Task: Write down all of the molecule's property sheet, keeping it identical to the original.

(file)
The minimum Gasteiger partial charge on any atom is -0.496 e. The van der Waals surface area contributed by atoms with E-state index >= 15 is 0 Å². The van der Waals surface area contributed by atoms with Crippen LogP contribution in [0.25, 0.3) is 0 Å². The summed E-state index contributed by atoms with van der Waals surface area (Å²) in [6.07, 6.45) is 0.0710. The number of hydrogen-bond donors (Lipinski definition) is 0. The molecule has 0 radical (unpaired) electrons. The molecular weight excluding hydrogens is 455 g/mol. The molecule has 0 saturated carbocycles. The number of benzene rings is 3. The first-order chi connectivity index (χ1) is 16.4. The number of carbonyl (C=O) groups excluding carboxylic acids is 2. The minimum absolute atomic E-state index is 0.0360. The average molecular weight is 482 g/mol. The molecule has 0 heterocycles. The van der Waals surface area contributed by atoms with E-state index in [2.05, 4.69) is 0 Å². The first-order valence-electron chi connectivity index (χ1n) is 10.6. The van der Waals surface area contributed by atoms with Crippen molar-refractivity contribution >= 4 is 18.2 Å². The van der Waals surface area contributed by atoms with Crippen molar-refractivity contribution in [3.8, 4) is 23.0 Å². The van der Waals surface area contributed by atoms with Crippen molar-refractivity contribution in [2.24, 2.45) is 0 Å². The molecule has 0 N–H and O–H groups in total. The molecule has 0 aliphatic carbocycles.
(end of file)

The minimum Gasteiger partial charge on any atom is -0.496 e. The van der Waals surface area contributed by atoms with E-state index >= 15 is 0 Å². The van der Waals surface area contributed by atoms with Crippen LogP contribution in [0.25, 0.3) is 0 Å². The summed E-state index contributed by atoms with van der Waals surface area (Å²) in [6.07, 6.45) is 0.0710. The number of hydrogen-bond donors (Lipinski definition) is 0. The molecule has 0 radical (unpaired) electrons. The molecular weight excluding hydrogens is 455 g/mol. The molecule has 0 saturated carbocycles. The number of benzene rings is 3. The first-order chi connectivity index (χ1) is 16.4. The number of carbonyl (C=O) groups excluding carboxylic acids is 2. The minimum absolute atomic E-state index is 0.0360. The average molecular weight is 482 g/mol. The molecule has 0 heterocycles. The van der Waals surface area contributed by atoms with E-state index in [2.05, 4.69) is 0 Å². The first-order valence-electron chi connectivity index (χ1n) is 10.6. The van der Waals surface area contributed by atoms with Crippen molar-refractivity contribution >= 4 is 18.2 Å². The van der Waals surface area contributed by atoms with Crippen molar-refractivity contribution in [3.8, 4) is 23.0 Å². The van der Waals surface area contributed by atoms with Crippen molar-refractivity contribution in [2.24, 2.45) is 0 Å². The molecule has 0 N–H and O–H groups in total. The molecule has 0 aliphatic carbocycles.